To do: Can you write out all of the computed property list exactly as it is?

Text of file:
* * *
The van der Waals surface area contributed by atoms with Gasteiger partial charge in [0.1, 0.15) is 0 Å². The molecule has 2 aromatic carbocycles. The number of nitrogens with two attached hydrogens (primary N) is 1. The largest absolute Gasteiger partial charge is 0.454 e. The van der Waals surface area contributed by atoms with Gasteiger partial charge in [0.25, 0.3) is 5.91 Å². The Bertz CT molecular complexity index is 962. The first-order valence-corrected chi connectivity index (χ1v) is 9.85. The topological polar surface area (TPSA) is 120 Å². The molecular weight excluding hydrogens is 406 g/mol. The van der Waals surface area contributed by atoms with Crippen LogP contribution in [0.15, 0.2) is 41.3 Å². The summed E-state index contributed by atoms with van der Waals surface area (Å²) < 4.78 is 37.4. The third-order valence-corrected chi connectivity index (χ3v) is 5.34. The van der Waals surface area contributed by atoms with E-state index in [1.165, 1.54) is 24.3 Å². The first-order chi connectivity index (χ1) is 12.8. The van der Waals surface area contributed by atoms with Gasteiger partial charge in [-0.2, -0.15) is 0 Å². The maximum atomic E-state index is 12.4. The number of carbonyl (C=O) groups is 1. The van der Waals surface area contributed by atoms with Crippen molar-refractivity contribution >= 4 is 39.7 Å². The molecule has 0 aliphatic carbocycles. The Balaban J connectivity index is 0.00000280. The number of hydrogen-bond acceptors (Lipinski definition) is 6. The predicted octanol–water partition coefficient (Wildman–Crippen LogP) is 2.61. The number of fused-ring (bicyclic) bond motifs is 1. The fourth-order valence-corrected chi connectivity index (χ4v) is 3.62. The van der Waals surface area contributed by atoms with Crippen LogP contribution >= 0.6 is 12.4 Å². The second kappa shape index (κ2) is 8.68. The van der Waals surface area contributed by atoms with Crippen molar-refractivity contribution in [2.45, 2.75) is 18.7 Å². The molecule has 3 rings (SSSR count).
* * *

The van der Waals surface area contributed by atoms with Gasteiger partial charge in [0.1, 0.15) is 0 Å². The molecule has 2 aromatic carbocycles. The number of nitrogens with two attached hydrogens (primary N) is 1. The largest absolute Gasteiger partial charge is 0.454 e. The van der Waals surface area contributed by atoms with Gasteiger partial charge in [0.25, 0.3) is 5.91 Å². The Bertz CT molecular complexity index is 962. The first-order valence-corrected chi connectivity index (χ1v) is 9.85. The topological polar surface area (TPSA) is 120 Å². The molecular weight excluding hydrogens is 406 g/mol. The van der Waals surface area contributed by atoms with Crippen LogP contribution in [0.15, 0.2) is 41.3 Å². The summed E-state index contributed by atoms with van der Waals surface area (Å²) < 4.78 is 37.4. The third-order valence-corrected chi connectivity index (χ3v) is 5.34. The van der Waals surface area contributed by atoms with E-state index in [1.165, 1.54) is 24.3 Å². The first-order chi connectivity index (χ1) is 12.8. The van der Waals surface area contributed by atoms with Gasteiger partial charge in [-0.2, -0.15) is 0 Å². The maximum atomic E-state index is 12.4. The number of carbonyl (C=O) groups is 1. The van der Waals surface area contributed by atoms with Crippen molar-refractivity contribution >= 4 is 39.7 Å². The molecule has 0 aliphatic carbocycles. The Balaban J connectivity index is 0.00000280. The number of hydrogen-bond acceptors (Lipinski definition) is 6. The predicted octanol–water partition coefficient (Wildman–Crippen LogP) is 2.61. The number of fused-ring (bicyclic) bond motifs is 1. The fourth-order valence-corrected chi connectivity index (χ4v) is 3.62. The van der Waals surface area contributed by atoms with Crippen LogP contribution >= 0.6 is 12.4 Å². The second kappa shape index (κ2) is 8.68. The van der Waals surface area contributed by atoms with Crippen molar-refractivity contribution in [2.45, 2.75) is 18.7 Å². The molecule has 3 rings (SSSR count).